The groundbreaking comedy The Office has spawned a new genre that might be called the theatre of social inadequacy. In skewering the excruciating ineptitude of assorted misfits and losers, it treads a fine line between merciless schadenfreude and the cathartic laughter that comes from confronting our own deeply rooted fear of social embarrassment.
The West Auckland Cardigan Appreciation Society gets the balance right in the unlikely saga of a lonely hearts club that regularly assembles in a desolate community hall to declare their allegiance to the homely item of apparel that is sadly neglected in a region known for its love affair with the hoodie.
The Catalyst Theatre Company are an energetic and enterprising collective of drama school graduates who are following the time-honoured path of creating employment rather than waiting for opportunity to knock.
Playwright Sam Berkley shows minimal interest in topical satire but successfully shows how a desperate need for social connection can be thwarted by fear of failure and agonising feelings of personal inadequacy.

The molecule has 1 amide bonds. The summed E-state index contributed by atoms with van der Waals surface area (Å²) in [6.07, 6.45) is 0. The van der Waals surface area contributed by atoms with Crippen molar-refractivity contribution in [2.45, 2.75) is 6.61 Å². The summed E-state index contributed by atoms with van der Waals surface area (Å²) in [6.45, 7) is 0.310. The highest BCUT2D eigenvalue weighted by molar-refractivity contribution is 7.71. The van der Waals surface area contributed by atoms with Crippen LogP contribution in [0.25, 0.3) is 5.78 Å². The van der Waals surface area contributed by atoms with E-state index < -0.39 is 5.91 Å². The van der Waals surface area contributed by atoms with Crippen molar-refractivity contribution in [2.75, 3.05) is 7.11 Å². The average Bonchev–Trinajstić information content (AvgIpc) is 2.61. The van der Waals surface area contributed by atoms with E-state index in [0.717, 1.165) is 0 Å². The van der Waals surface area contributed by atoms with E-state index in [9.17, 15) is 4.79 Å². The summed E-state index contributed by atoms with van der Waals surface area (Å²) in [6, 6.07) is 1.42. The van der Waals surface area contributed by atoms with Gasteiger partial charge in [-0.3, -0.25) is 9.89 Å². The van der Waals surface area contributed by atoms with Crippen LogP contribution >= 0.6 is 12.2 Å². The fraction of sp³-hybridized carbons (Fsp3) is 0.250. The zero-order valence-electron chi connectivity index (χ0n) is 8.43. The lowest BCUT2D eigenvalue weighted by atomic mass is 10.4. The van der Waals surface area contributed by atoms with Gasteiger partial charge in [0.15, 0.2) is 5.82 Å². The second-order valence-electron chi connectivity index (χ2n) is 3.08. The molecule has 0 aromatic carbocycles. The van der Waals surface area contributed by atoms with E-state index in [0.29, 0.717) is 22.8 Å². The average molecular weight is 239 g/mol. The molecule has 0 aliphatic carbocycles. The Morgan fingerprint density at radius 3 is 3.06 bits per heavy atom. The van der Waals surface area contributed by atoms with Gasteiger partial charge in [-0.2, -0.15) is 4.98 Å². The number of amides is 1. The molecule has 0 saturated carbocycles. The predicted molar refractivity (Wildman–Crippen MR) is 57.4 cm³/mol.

A talented young cast display enormous energy and enthusiasm as they take on an assortment of odd-ball characters who are outrageously exaggerated yet utterly familiar.
Berkley gives an endearing performance as an earnest no-hoper whose lack of confidence renders him incapable of acknowledging the affections of women even when they are throwing themselves at him.
Bonnie Soper shows a natural aptitude for comedy in her portrayal of an unemployed fashion designer, and the play's finest moments come as Soper engages in a vitriolic cat fight with a determined club stalwart played by Kura Forrester.
Ben Van Lier establishes a bizarre physical presence and delivers a touching musical tribute to an injured duckling, while Jonathan Hodge effectively anchors the madness with a convincing take on the self-importance of the beleaguered club president.
The play would have benefited from more rigorous editing and suffers from some unevenness of tone as the appropriate mood of awkward realism is overwhelmed by excursions into surrealistic absurdity or moments of intense melodrama.
But the consistently strong performances deliver plenty of laughs and it is difficult not to be moved by the genuine enthusiasm of the enterprise.By Paul Simei-Barton